MetaCase Newsletter 2015/2

April 2015

Collaborative DSL development and use

Almost all software development activities require collaboration, and developing domain-specific languages is no exception. Language users provide feedback as the language is developed, and different parts of the language can be developed in parallel: for example, one developer can focus on the abstract syntax, another on the notation, a third on code generators, and a fourth on integration with the development process.

MetaEdit+ is made for collaborative work in both modeling and metamodeling. We have collected experiences from hundreds, if not thousands, of domain-specific languages and generators, and in particular on their creation process. Some of these cases are public too. Based on these experiences we share our practices on how teams can collaboratively develop and use domain-specific modeling languages, and what benefits this collaboration provides. The article is originally published in Methods & Tools and is available to download.

In this issue: 

  • Collaborative DSL development and use
  • A complete DSM example at
  • Hands-on DSM tutorial at SPA 2015, London
  • From the forums: Question about cross repository reuse of Graph
  • Webinar on creating Domain-Specific Modeling languages with MetaEdit

Creating DSM solution for voice control in home automation

Domain-Specific Modeling (DSM) raises the level of abstraction beyond current programming languages by specifying the solution directly using problem domain concepts. The final products are then generated from these high level specifications. This automation is possible because both the language and generators need fit the requirements of only one company and domain. has published two extracts from the DSM Book as articles describing a DSM solution for home automation:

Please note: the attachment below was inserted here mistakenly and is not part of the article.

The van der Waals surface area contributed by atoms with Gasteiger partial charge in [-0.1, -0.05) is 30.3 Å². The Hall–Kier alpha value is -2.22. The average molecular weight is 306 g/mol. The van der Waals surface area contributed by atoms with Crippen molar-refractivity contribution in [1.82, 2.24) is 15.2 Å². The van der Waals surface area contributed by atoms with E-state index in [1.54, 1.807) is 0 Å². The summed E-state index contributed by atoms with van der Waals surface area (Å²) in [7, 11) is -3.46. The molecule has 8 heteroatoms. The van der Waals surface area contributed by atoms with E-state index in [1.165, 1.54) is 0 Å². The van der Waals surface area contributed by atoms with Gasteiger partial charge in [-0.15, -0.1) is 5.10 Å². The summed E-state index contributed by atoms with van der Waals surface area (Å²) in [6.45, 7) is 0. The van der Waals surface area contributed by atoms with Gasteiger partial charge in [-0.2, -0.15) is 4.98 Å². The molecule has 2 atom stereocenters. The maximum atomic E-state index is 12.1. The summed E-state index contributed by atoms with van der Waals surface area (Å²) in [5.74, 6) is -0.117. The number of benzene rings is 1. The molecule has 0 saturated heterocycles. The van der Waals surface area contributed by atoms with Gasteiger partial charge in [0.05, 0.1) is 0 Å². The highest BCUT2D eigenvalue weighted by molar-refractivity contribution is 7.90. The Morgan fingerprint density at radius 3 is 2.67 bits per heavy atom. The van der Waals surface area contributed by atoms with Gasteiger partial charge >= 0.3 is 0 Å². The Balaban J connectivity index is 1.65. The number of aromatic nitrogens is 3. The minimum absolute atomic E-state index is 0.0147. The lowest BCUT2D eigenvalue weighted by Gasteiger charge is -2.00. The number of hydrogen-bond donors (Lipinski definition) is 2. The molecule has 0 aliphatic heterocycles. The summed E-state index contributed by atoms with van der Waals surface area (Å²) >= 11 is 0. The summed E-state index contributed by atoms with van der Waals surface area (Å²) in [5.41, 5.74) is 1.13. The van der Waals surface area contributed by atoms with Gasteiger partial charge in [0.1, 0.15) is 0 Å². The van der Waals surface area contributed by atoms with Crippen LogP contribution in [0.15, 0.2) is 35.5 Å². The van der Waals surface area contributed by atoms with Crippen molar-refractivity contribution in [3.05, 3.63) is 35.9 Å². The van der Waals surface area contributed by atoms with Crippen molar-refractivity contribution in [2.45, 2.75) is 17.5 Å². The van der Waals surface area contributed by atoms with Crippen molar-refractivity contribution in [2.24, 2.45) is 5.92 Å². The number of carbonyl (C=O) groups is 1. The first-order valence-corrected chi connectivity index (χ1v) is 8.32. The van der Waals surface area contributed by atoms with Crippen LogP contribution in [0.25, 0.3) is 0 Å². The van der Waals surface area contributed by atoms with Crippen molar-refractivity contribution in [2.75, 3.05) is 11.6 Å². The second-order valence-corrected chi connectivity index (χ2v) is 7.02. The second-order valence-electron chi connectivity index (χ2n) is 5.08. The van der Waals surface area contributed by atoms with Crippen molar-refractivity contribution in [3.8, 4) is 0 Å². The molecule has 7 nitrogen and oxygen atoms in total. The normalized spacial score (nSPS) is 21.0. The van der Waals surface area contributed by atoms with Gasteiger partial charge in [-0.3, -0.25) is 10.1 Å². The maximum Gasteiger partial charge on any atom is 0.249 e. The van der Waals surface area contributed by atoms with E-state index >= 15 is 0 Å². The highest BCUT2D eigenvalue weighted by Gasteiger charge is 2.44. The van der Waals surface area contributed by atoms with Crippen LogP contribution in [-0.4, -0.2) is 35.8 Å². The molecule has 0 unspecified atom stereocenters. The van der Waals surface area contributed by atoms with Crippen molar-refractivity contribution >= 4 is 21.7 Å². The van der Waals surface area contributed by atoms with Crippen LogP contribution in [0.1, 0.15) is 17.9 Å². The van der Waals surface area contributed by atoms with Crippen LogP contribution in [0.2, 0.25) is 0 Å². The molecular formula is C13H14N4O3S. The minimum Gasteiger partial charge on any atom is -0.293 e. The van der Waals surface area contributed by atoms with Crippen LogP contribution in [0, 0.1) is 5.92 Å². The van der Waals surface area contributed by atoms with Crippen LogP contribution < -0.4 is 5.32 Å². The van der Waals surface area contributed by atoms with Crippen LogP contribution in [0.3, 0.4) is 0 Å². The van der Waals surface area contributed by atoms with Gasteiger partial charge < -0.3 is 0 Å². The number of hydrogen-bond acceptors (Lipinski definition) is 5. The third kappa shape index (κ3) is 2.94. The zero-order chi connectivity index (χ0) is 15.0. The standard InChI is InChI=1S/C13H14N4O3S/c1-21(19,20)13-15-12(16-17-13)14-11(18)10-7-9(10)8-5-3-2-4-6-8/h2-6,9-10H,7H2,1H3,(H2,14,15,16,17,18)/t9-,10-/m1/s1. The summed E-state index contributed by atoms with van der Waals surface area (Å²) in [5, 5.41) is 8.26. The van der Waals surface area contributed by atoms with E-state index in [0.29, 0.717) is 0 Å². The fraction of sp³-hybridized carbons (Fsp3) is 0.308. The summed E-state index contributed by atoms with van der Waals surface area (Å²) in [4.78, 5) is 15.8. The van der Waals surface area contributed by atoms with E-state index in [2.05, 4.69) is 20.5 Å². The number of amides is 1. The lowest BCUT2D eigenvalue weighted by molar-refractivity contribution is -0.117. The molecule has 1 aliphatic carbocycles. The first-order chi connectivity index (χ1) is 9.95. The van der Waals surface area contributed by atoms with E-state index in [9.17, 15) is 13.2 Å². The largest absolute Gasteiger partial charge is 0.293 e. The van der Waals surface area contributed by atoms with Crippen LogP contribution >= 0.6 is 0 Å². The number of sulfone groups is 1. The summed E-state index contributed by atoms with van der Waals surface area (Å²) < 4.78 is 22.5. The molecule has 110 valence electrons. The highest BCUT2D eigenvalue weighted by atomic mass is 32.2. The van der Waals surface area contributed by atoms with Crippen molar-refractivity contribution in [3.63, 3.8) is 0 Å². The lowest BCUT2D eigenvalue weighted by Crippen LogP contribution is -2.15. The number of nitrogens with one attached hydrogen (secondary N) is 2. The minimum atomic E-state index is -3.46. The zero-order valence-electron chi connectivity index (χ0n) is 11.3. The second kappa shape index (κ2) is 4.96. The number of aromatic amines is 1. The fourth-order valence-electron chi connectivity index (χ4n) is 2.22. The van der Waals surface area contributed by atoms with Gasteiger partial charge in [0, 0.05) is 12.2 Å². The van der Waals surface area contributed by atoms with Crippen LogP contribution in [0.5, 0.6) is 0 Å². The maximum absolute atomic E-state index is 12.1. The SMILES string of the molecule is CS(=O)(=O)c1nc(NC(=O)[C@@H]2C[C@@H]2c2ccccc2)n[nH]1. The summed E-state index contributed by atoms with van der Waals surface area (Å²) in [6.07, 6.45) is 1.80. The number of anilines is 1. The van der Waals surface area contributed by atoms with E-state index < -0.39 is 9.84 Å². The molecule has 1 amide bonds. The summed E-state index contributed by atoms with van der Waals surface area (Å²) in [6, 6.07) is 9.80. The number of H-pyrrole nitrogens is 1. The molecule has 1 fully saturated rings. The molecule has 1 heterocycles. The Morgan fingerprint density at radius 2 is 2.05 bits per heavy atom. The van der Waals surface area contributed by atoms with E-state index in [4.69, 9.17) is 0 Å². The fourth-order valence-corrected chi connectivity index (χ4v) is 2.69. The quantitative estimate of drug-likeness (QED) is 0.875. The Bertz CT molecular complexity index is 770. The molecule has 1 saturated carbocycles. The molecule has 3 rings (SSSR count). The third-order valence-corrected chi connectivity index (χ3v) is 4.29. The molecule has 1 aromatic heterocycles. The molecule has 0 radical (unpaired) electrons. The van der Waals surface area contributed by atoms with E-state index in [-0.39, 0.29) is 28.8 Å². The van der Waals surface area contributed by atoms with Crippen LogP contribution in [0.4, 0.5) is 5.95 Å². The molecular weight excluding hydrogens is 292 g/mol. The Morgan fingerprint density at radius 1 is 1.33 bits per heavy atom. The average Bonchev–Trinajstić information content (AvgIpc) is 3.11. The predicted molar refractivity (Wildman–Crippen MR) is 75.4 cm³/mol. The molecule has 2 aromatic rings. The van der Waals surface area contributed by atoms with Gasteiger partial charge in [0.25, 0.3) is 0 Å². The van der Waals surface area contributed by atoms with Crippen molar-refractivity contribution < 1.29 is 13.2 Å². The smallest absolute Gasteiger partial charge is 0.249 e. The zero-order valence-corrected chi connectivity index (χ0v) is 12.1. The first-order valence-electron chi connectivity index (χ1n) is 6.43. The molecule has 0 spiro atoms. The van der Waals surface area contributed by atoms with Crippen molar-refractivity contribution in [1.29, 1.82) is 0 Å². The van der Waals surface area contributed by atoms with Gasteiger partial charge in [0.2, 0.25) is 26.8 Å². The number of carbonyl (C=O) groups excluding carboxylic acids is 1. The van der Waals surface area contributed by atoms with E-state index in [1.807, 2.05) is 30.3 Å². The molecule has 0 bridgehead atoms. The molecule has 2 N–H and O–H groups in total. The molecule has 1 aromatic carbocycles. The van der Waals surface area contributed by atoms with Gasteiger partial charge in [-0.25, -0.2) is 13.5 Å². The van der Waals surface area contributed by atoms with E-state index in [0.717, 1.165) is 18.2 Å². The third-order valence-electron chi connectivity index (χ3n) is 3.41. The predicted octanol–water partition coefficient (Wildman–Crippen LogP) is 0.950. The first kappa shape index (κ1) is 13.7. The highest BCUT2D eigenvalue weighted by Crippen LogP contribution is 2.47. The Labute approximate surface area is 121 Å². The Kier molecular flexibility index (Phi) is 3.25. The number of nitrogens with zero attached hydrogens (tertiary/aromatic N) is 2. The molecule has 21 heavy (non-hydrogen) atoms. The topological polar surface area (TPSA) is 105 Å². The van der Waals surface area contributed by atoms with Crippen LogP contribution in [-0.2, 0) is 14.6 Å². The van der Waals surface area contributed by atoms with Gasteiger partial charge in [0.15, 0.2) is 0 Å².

The articles describe a complete DSM solution developed for a manufacturer and solution provider of M2M (Machine-to-Machine) communication systems. The systems in question are used in a variety of industries including home automation, energy, telecommunications, and transport.

Part 1 focuses on the initial steps in creating a DSL for specifying home automation voice control systems. The actual process of creating the modeling language and its generators has been described as it happened, including the problems and challenges faced. Part 2 focuses on using the model and the language to generate the code needed for applications in such an environment. It shows the generator and its structure along with a sample of the generated optimized 8-bit assembler code.

Hands-on DSM tutorial at SPA 2015

A horrible lie exists in our industry today: it says that defining a graphical DSL is difficult and time-consuming. In the DSM tutorial at the SPA Conference we will lay bare this fallacy and demonstrate how simple and quick it is to create domain-specific languages and their generators. Using a hands-on approach you will define several modeling languages and generators within a few hours, learning principles and best practices proven in industrial experience.